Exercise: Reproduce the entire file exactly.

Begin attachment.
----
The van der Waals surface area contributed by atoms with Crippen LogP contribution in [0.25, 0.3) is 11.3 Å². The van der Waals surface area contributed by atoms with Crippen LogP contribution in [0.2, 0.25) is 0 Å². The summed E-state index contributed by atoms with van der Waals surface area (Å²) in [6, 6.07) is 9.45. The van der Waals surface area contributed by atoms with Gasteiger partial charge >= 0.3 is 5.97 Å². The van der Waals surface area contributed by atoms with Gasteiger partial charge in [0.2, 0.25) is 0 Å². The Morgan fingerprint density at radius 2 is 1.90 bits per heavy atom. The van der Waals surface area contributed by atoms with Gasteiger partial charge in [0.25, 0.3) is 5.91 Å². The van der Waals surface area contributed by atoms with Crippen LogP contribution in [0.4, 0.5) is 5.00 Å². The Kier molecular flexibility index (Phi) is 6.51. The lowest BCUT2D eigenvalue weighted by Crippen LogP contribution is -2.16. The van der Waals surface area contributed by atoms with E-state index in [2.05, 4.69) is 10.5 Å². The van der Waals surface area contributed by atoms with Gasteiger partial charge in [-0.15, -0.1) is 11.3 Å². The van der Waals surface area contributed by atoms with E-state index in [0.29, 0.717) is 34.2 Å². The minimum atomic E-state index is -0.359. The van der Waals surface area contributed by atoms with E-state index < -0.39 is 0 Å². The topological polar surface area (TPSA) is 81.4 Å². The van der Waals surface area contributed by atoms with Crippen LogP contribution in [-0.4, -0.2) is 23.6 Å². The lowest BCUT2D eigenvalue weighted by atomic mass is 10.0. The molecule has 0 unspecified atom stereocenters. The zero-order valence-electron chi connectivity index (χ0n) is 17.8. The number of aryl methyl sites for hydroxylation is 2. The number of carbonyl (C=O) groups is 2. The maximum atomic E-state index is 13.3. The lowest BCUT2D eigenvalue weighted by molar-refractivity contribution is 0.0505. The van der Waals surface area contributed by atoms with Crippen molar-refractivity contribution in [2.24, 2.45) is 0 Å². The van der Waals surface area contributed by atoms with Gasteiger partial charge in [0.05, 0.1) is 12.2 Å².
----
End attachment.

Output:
The van der Waals surface area contributed by atoms with Crippen LogP contribution in [0.25, 0.3) is 11.3 Å². The van der Waals surface area contributed by atoms with Crippen LogP contribution in [0.2, 0.25) is 0 Å². The summed E-state index contributed by atoms with van der Waals surface area (Å²) in [6, 6.07) is 9.45. The van der Waals surface area contributed by atoms with Gasteiger partial charge >= 0.3 is 5.97 Å². The van der Waals surface area contributed by atoms with Gasteiger partial charge in [0.2, 0.25) is 0 Å². The Morgan fingerprint density at radius 2 is 1.90 bits per heavy atom. The van der Waals surface area contributed by atoms with Gasteiger partial charge in [0.25, 0.3) is 5.91 Å². The van der Waals surface area contributed by atoms with Crippen LogP contribution in [0.4, 0.5) is 5.00 Å². The Kier molecular flexibility index (Phi) is 6.51. The lowest BCUT2D eigenvalue weighted by Crippen LogP contribution is -2.16. The van der Waals surface area contributed by atoms with E-state index in [2.05, 4.69) is 10.5 Å². The van der Waals surface area contributed by atoms with Gasteiger partial charge in [-0.15, -0.1) is 11.3 Å². The van der Waals surface area contributed by atoms with E-state index in [0.29, 0.717) is 34.2 Å². The minimum atomic E-state index is -0.359. The van der Waals surface area contributed by atoms with E-state index < -0.39 is 0 Å². The topological polar surface area (TPSA) is 81.4 Å². The van der Waals surface area contributed by atoms with Crippen LogP contribution in [-0.4, -0.2) is 23.6 Å². The lowest BCUT2D eigenvalue weighted by atomic mass is 10.0. The molecule has 0 unspecified atom stereocenters. The zero-order valence-electron chi connectivity index (χ0n) is 17.8. The number of aryl methyl sites for hydroxylation is 2. The number of carbonyl (C=O) groups is 2. The maximum atomic E-state index is 13.3. The lowest BCUT2D eigenvalue weighted by molar-refractivity contribution is 0.0505. The van der Waals surface area contributed by atoms with Crippen molar-refractivity contribution in [2.24, 2.45) is 0 Å². The van der Waals surface area contributed by atoms with Gasteiger partial charge in [0.05, 0.1) is 12.2 Å².